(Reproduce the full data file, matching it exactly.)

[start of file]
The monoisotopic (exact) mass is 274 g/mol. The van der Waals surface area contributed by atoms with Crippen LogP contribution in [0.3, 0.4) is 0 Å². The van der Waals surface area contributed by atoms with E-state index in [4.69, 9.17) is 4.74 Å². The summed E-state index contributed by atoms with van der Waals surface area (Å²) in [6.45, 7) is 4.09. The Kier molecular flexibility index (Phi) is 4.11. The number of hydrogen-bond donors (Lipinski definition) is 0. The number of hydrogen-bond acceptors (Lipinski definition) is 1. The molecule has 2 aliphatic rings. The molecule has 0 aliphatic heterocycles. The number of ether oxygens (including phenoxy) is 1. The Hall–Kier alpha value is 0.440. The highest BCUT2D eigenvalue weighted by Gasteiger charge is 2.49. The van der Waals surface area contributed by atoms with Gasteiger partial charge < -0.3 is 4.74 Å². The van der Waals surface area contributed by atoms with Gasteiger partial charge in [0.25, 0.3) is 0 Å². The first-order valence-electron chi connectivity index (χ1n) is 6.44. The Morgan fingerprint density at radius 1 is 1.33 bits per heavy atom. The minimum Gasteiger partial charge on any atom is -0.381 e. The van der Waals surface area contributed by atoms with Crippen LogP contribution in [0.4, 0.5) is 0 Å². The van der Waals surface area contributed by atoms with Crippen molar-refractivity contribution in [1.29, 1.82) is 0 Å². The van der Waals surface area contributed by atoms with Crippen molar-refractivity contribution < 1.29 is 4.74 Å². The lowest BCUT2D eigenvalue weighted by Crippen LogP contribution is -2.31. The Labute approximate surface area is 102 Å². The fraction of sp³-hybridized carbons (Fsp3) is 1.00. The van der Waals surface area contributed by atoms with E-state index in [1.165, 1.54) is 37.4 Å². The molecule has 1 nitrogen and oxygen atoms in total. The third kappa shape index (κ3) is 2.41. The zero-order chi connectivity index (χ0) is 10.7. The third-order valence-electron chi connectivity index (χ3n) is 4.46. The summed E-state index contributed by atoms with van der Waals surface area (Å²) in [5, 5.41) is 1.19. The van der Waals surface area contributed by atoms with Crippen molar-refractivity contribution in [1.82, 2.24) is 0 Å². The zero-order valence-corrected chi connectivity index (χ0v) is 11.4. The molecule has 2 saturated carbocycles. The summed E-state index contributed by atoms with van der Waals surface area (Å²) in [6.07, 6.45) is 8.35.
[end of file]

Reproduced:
The monoisotopic (exact) mass is 274 g/mol. The van der Waals surface area contributed by atoms with Crippen LogP contribution in [0.3, 0.4) is 0 Å². The van der Waals surface area contributed by atoms with E-state index in [4.69, 9.17) is 4.74 Å². The summed E-state index contributed by atoms with van der Waals surface area (Å²) in [6.45, 7) is 4.09. The Kier molecular flexibility index (Phi) is 4.11. The number of hydrogen-bond donors (Lipinski definition) is 0. The number of hydrogen-bond acceptors (Lipinski definition) is 1. The molecule has 2 aliphatic rings. The molecule has 0 aliphatic heterocycles. The number of ether oxygens (including phenoxy) is 1. The Hall–Kier alpha value is 0.440. The highest BCUT2D eigenvalue weighted by Gasteiger charge is 2.49. The van der Waals surface area contributed by atoms with Gasteiger partial charge < -0.3 is 4.74 Å². The van der Waals surface area contributed by atoms with Gasteiger partial charge in [0.25, 0.3) is 0 Å². The first-order valence-electron chi connectivity index (χ1n) is 6.44. The Morgan fingerprint density at radius 1 is 1.33 bits per heavy atom. The minimum Gasteiger partial charge on any atom is -0.381 e. The van der Waals surface area contributed by atoms with Crippen LogP contribution in [0.4, 0.5) is 0 Å². The van der Waals surface area contributed by atoms with Crippen molar-refractivity contribution in [1.29, 1.82) is 0 Å². The van der Waals surface area contributed by atoms with Crippen molar-refractivity contribution < 1.29 is 4.74 Å². The lowest BCUT2D eigenvalue weighted by Crippen LogP contribution is -2.31. The Labute approximate surface area is 102 Å². The fraction of sp³-hybridized carbons (Fsp3) is 1.00. The van der Waals surface area contributed by atoms with E-state index in [1.165, 1.54) is 37.4 Å². The molecule has 1 nitrogen and oxygen atoms in total. The third kappa shape index (κ3) is 2.41. The zero-order chi connectivity index (χ0) is 10.7. The third-order valence-electron chi connectivity index (χ3n) is 4.46. The summed E-state index contributed by atoms with van der Waals surface area (Å²) in [5, 5.41) is 1.19. The van der Waals surface area contributed by atoms with Crippen molar-refractivity contribution in [1.82, 2.24) is 0 Å². The zero-order valence-corrected chi connectivity index (χ0v) is 11.4. The molecule has 2 saturated carbocycles. The summed E-state index contributed by atoms with van der Waals surface area (Å²) in [6.07, 6.45) is 8.35.